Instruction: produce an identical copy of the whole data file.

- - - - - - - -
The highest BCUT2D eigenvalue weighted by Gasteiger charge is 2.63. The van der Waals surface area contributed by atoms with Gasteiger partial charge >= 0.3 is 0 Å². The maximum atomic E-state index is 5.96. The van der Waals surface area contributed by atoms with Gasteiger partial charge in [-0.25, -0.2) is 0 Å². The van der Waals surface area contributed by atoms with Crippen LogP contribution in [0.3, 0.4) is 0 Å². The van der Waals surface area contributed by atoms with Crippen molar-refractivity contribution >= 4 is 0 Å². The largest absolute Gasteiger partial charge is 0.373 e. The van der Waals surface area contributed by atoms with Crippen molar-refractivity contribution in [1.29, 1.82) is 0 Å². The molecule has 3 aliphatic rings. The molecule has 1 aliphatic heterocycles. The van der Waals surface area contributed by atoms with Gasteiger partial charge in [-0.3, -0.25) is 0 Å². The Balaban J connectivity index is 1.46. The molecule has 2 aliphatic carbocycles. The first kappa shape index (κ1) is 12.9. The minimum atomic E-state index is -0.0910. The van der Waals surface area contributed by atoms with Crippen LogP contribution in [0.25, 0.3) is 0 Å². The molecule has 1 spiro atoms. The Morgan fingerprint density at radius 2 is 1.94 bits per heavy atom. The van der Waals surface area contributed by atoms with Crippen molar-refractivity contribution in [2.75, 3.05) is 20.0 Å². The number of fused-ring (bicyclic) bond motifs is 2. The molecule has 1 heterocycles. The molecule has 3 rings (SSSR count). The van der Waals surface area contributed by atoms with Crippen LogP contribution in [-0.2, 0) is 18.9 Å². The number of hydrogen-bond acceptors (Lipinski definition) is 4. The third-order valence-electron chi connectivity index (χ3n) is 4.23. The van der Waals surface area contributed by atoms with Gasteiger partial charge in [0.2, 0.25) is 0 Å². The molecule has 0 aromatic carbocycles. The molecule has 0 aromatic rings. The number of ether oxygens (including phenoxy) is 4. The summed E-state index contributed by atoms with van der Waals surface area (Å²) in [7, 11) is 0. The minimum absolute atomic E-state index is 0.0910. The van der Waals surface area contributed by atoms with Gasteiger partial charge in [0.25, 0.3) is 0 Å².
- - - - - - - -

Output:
The highest BCUT2D eigenvalue weighted by Gasteiger charge is 2.63. The van der Waals surface area contributed by atoms with Gasteiger partial charge >= 0.3 is 0 Å². The maximum atomic E-state index is 5.96. The van der Waals surface area contributed by atoms with Gasteiger partial charge in [-0.25, -0.2) is 0 Å². The van der Waals surface area contributed by atoms with Crippen LogP contribution in [0.3, 0.4) is 0 Å². The van der Waals surface area contributed by atoms with Crippen molar-refractivity contribution >= 4 is 0 Å². The largest absolute Gasteiger partial charge is 0.373 e. The van der Waals surface area contributed by atoms with Crippen molar-refractivity contribution in [1.29, 1.82) is 0 Å². The molecule has 3 aliphatic rings. The molecule has 1 aliphatic heterocycles. The van der Waals surface area contributed by atoms with Gasteiger partial charge in [-0.3, -0.25) is 0 Å². The Balaban J connectivity index is 1.46. The molecule has 2 aliphatic carbocycles. The first kappa shape index (κ1) is 12.9. The minimum atomic E-state index is -0.0910. The van der Waals surface area contributed by atoms with Crippen LogP contribution in [0.25, 0.3) is 0 Å². The molecule has 1 spiro atoms. The Morgan fingerprint density at radius 2 is 1.94 bits per heavy atom. The van der Waals surface area contributed by atoms with Crippen molar-refractivity contribution in [2.75, 3.05) is 20.0 Å². The number of fused-ring (bicyclic) bond motifs is 2. The molecule has 1 heterocycles. The molecule has 3 rings (SSSR count). The van der Waals surface area contributed by atoms with Crippen LogP contribution in [-0.2, 0) is 18.9 Å². The number of hydrogen-bond acceptors (Lipinski definition) is 4. The third-order valence-electron chi connectivity index (χ3n) is 4.23. The van der Waals surface area contributed by atoms with Gasteiger partial charge in [0.2, 0.25) is 0 Å². The molecule has 0 aromatic carbocycles. The molecule has 0 aromatic rings. The number of ether oxygens (including phenoxy) is 4. The summed E-state index contributed by atoms with van der Waals surface area (Å²) in [7, 11) is 0. The minimum absolute atomic E-state index is 0.0910. The van der Waals surface area contributed by atoms with Gasteiger partial charge in [0.25, 0.3) is 0 Å².